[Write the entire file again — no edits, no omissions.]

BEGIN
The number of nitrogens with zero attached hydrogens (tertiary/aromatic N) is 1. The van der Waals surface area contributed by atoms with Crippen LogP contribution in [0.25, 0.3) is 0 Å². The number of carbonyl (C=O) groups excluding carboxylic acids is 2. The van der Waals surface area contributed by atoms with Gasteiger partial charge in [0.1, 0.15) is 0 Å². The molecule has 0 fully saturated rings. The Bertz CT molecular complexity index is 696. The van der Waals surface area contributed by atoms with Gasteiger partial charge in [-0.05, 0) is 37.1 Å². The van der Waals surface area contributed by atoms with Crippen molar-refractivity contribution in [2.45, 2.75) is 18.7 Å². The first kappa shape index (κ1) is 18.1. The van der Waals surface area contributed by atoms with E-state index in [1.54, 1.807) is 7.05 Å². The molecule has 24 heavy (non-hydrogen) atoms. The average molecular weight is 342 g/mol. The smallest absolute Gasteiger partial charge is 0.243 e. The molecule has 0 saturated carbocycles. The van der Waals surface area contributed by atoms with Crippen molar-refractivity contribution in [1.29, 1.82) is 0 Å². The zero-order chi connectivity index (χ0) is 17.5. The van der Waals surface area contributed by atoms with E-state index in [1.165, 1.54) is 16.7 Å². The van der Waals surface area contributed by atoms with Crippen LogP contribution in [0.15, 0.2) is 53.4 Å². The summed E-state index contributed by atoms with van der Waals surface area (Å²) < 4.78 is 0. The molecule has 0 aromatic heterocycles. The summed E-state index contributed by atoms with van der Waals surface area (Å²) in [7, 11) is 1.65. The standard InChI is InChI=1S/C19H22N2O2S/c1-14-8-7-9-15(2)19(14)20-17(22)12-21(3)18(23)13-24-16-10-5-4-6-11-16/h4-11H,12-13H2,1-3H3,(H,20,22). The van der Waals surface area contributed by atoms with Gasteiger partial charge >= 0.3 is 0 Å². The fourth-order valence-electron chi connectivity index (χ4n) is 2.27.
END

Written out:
The number of nitrogens with zero attached hydrogens (tertiary/aromatic N) is 1. The van der Waals surface area contributed by atoms with Crippen LogP contribution in [0.25, 0.3) is 0 Å². The number of carbonyl (C=O) groups excluding carboxylic acids is 2. The van der Waals surface area contributed by atoms with Gasteiger partial charge in [0.1, 0.15) is 0 Å². The molecule has 0 fully saturated rings. The Bertz CT molecular complexity index is 696. The van der Waals surface area contributed by atoms with Gasteiger partial charge in [-0.05, 0) is 37.1 Å². The van der Waals surface area contributed by atoms with Crippen molar-refractivity contribution in [2.45, 2.75) is 18.7 Å². The first kappa shape index (κ1) is 18.1. The van der Waals surface area contributed by atoms with E-state index in [1.54, 1.807) is 7.05 Å². The molecule has 24 heavy (non-hydrogen) atoms. The average molecular weight is 342 g/mol. The smallest absolute Gasteiger partial charge is 0.243 e. The molecule has 0 saturated carbocycles. The van der Waals surface area contributed by atoms with Crippen molar-refractivity contribution in [1.29, 1.82) is 0 Å². The zero-order chi connectivity index (χ0) is 17.5. The van der Waals surface area contributed by atoms with E-state index in [1.165, 1.54) is 16.7 Å². The van der Waals surface area contributed by atoms with Crippen LogP contribution in [0.15, 0.2) is 53.4 Å². The summed E-state index contributed by atoms with van der Waals surface area (Å²) < 4.78 is 0. The molecule has 0 aromatic heterocycles. The summed E-state index contributed by atoms with van der Waals surface area (Å²) in [7, 11) is 1.65. The standard InChI is InChI=1S/C19H22N2O2S/c1-14-8-7-9-15(2)19(14)20-17(22)12-21(3)18(23)13-24-16-10-5-4-6-11-16/h4-11H,12-13H2,1-3H3,(H,20,22). The van der Waals surface area contributed by atoms with Gasteiger partial charge >= 0.3 is 0 Å². The fourth-order valence-electron chi connectivity index (χ4n) is 2.27.